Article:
There was certainly no shortage of negative reaction Tuesday morning as Americans – and ag stakeholders – awoke to news that legislators had failed to reach a budget agreement that would fund government activities for the next fiscal year.
Many in the ag industry consider the latest impasse just part of a "double whammy" of sorts, comprising a second government foible following continuing, yet rather messy farm bill negotiations.
Where the legislature will go from here is uncertain, but those in the ag industry are already bracing for the effects of missed opportunities for the now-expired farm bill, and the elimination of government funding for what are considered "non-essential" services.
Noticeable immediately Tuesday morning for many who regularly access government data was the absence of many government websites – and government employees. USDA, for example, was allowed to keep operational services considered "essential," like food inspections.
"We have heard and received confirmation that food inspectors will stay on the job, so packing plants will continue to operate, which is good," Colin Woodall, Vice President of Government Affairs for the National Cattlemen's Association, said.
"On the other hand, though, we have heard that mandatory price reporting will no longer be maintained during a government shutdown. So that starts to bring into question what's going to happen with cattle pricing mechanisms. What could this mean to the marketplace? We don't have a good handle on that yet."
To that end, the CME Group Tuesday issued a statement to its customers, noting that a prolonged shutdown could impact market settlement procedures of dairy and livestock products due to a lack of Agricultural Marketing Service data.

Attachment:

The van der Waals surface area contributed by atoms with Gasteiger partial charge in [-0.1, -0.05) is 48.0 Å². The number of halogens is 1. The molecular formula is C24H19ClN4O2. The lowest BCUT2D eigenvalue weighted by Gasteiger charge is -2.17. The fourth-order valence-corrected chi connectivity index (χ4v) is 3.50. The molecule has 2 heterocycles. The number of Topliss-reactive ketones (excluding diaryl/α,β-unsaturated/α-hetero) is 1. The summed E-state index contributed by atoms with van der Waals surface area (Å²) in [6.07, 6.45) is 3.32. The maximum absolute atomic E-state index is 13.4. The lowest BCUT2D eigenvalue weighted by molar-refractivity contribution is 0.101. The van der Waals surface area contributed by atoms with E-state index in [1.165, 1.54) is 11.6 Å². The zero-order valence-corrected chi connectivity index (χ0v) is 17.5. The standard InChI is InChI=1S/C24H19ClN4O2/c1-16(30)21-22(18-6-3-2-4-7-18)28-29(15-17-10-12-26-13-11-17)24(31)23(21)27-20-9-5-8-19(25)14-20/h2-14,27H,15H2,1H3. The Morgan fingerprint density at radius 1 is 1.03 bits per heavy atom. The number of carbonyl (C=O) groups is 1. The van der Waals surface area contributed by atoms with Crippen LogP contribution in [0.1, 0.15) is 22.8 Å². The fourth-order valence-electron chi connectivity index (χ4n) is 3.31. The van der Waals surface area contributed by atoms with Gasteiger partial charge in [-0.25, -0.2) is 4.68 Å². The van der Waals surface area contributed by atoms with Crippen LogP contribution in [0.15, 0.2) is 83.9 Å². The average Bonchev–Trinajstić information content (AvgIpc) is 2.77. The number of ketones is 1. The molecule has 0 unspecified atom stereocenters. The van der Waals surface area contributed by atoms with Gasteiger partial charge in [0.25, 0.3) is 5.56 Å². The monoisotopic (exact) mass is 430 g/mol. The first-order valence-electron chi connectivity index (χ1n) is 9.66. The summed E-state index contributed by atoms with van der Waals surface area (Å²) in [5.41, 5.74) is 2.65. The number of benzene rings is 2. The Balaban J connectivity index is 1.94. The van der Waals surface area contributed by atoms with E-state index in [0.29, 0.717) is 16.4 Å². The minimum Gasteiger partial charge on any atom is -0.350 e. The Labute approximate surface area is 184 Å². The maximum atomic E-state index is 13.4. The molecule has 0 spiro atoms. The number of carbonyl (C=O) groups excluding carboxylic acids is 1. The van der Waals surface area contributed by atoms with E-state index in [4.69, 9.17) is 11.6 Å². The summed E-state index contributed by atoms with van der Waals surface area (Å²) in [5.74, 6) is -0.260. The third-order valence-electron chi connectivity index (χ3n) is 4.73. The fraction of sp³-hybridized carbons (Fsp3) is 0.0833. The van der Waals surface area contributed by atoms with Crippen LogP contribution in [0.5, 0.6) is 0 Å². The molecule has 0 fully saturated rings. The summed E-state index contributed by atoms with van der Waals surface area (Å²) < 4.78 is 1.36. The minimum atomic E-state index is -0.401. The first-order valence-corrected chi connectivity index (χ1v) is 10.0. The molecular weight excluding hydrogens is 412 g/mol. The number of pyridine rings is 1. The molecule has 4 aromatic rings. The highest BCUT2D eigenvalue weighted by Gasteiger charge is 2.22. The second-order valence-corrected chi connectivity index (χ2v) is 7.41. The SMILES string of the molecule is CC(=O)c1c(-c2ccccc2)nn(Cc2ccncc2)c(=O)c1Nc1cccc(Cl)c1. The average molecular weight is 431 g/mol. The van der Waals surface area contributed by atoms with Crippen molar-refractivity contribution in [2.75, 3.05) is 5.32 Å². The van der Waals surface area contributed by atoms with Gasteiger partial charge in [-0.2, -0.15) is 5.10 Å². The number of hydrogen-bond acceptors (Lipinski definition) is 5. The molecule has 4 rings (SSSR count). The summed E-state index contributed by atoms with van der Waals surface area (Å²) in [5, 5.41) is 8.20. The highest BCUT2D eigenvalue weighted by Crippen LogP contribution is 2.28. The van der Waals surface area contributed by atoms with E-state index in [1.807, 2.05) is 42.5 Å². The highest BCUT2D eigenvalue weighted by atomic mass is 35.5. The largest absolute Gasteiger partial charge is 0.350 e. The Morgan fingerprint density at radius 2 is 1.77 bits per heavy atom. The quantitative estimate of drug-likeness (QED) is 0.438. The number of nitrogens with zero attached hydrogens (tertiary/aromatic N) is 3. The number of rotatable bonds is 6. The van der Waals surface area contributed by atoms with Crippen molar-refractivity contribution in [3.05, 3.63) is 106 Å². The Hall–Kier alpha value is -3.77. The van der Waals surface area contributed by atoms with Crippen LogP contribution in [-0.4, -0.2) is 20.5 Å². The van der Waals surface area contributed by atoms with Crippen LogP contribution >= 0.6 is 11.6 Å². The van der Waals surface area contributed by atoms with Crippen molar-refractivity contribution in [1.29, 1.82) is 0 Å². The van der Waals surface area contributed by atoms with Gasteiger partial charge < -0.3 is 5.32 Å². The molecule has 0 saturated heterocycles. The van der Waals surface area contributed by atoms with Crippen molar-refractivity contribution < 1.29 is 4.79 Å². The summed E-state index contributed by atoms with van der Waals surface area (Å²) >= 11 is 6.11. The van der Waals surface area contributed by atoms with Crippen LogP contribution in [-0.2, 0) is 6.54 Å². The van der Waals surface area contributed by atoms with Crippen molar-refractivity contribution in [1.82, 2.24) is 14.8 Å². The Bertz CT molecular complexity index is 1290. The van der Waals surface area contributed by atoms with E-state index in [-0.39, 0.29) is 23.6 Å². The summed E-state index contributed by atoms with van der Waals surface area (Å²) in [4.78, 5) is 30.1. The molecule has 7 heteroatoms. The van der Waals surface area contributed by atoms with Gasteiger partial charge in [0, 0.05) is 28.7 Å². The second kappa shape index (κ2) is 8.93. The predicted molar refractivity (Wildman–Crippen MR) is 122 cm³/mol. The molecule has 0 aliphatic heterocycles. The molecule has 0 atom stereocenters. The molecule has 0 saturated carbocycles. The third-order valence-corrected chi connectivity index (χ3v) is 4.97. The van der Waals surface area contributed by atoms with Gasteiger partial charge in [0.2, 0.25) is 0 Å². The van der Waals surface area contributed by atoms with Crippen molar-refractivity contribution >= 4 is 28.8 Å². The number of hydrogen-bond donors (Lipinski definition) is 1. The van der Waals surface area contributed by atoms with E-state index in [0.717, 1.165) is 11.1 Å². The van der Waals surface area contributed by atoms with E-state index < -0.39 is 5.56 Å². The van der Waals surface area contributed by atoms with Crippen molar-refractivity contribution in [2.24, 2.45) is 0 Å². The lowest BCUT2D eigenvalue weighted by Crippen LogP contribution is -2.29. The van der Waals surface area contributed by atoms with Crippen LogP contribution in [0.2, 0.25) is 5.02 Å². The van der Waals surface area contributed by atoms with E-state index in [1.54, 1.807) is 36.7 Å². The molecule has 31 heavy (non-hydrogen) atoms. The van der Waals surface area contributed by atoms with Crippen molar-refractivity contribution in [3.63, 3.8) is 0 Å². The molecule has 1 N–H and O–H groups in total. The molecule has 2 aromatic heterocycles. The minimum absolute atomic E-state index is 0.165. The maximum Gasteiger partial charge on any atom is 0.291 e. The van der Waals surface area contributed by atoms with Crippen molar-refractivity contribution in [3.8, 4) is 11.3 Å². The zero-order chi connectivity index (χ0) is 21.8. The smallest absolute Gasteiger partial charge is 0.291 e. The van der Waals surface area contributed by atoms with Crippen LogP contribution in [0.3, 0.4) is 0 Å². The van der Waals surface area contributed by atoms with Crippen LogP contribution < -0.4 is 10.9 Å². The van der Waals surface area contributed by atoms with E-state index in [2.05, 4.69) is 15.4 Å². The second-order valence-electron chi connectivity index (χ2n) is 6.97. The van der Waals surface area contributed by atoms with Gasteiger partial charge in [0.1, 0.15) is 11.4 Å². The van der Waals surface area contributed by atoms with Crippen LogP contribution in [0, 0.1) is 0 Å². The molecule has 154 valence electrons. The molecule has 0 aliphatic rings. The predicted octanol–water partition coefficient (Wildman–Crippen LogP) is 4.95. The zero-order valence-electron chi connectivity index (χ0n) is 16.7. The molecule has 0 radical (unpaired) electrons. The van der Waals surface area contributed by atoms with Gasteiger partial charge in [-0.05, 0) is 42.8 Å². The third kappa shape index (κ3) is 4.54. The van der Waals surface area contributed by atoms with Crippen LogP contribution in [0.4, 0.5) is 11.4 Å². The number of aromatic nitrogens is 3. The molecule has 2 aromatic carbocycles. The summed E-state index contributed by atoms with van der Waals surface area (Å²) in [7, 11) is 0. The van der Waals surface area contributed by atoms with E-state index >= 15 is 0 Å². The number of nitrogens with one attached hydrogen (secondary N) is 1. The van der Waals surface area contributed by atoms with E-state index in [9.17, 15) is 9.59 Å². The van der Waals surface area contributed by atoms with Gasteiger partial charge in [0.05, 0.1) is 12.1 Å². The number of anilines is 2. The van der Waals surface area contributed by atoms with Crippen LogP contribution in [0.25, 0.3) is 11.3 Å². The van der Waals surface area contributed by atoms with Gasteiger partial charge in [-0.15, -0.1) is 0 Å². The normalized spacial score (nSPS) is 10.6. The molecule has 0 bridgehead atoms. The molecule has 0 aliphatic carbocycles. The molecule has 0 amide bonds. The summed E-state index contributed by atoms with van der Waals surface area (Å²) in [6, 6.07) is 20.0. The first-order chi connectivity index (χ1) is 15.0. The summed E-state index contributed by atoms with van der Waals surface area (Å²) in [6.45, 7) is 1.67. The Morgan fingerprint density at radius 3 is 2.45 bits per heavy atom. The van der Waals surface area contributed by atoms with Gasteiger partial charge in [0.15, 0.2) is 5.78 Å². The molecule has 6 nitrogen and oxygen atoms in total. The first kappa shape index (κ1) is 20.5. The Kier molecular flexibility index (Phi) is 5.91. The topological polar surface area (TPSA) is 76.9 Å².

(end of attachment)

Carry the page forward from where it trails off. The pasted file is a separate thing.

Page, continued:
Specifically, CME estimates September 2013 Class III Milk, Class IV Milk, Butter, Whey, Cheese and Non-Fat Dry Milk futures and options, as well as October 2013 Lean Hogs, Live Cattle and Feeder Cattle futures and options will be affected.
Also in the lurch during the shutdown are Farm Service Agency and Risk Management Agency offices and employees, whose absence American Soybean Association President Danny Murphy said would be "painfully apparent."
As far as further producer impacts, Woodall said it's a wait-and-see issue. "I think we'll have to see just how long this shutdown stays in place and really try to get some good feedback from the countryside," he said.
Though some speculate that the shutdown will continue for at least several days, political news outlet The Hill reports that House leaders Tuesday convened a closed-door meeting in effort to negotiate funding provisions for the National Park Service, Department of Veterans Affairs and operations for the District of Columbia.